Tue. May 28th, 2024

African leaders discussed anti-terrorism solutions on the continent during a high-level security summit in the Nigerian capital Abuja Monday amid a rise in terror attacks.

According to the African Center for the Study and Research on Terrorism (ACSRT), Africa witnessed an average of eight terror-related incidents and 44 daily casualties in 2023. The toll included 7,000 civilians and 4,000 military personnel killed in attacks.

Nigeria’s National Security Adviser and organizer of the summit, Nuhu Ribadu, emphasized the urgent need to combat terrorism in Africa. He highlighted the diverse threats posed by terrorist groups and stressed the importance of integrated security strategies.

“These groups exploit local vulnerabilities and contribute to ongoing instability, necessitating integrated security strategies that combine military, economic and regional cooperation efforts,” Ribadu said.

For 15 years, Nigeria, Africa’s most populous nation has battled a spate of violent attacks from insurgent groups that have entrenched their strongholds across swathes of Africa’s troubled Sahel region, leaving thousands dead.

A heavily armored convoy of Nigerian Army personnel travel down the dusty road leading to the Sambisa Forest earlier this year.

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Nigeria’s President Bola Ahmed Tinubu, the chair of the West African regional bloc ECOWAS, urged the proper establishment and strengthening of a regional standby military force. This force, initially proposed in response to the July 2023 coup in Niger, would act as a deterrent against large-scale terrorist operations, he said.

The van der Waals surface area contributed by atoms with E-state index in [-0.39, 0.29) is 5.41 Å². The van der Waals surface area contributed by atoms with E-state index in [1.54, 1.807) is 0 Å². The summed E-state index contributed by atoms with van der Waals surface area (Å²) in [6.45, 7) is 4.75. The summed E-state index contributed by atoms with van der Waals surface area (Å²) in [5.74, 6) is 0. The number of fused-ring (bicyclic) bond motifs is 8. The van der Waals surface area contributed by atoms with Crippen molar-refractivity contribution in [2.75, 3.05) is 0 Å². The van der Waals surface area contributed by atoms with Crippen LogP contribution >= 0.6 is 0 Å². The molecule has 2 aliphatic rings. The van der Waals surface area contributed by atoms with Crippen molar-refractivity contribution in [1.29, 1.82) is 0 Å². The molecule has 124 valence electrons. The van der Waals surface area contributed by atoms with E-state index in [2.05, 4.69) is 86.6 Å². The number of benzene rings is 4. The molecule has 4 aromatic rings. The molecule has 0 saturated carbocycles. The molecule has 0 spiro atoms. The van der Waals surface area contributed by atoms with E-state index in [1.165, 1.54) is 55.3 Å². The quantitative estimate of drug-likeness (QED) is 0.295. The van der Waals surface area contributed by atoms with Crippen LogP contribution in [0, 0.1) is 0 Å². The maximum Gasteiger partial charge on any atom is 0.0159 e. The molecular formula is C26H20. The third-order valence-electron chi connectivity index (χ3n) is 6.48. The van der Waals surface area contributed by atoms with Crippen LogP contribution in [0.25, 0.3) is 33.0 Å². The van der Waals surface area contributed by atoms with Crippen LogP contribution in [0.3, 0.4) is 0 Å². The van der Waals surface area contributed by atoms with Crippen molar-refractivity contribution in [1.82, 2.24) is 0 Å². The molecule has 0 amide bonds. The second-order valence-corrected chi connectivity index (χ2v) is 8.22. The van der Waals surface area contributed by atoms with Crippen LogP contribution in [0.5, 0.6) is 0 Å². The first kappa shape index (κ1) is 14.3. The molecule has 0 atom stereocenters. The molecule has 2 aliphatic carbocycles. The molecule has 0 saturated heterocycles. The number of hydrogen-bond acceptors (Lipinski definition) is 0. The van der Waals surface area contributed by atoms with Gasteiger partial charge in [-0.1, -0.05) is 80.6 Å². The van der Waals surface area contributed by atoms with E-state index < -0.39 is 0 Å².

However, political instability in the Sahel region has hindered regional unity. Leaders from Burkina Faso, Mali and Niger, severely impacted by insurgency, were absent from the summit after facing sanctions for coups.

During the summit, Togolese President Faure Gnassingbe underscored the critical need for cooperation among states and defense and security forces to effectively address security threats.

Supporting Africa’s fight

The two-day counter-terrorism summit, supported by the United Nations, was also attended by the chairperson of the African Union Commission Moussa Faki Mahamat.

“The moment has come to work out an all-encompassing Continental Strategic Plan of Action to effectively fight against terrorism across Africa,” Faki said.

Tinubu and Faki also urged the international community to do more in supporting Africa’s fight against terrorism.

“We cannot understand that elsewhere in the world, coalitions to fight against terrorism were established and that similar efforts are not made in, at least, one of the five regions in Africa, where the destructive phenomenon is ravaging human lives, infrastructures and institutions. Why our voices are not heard and heeded?” Faki asked.


By Joy

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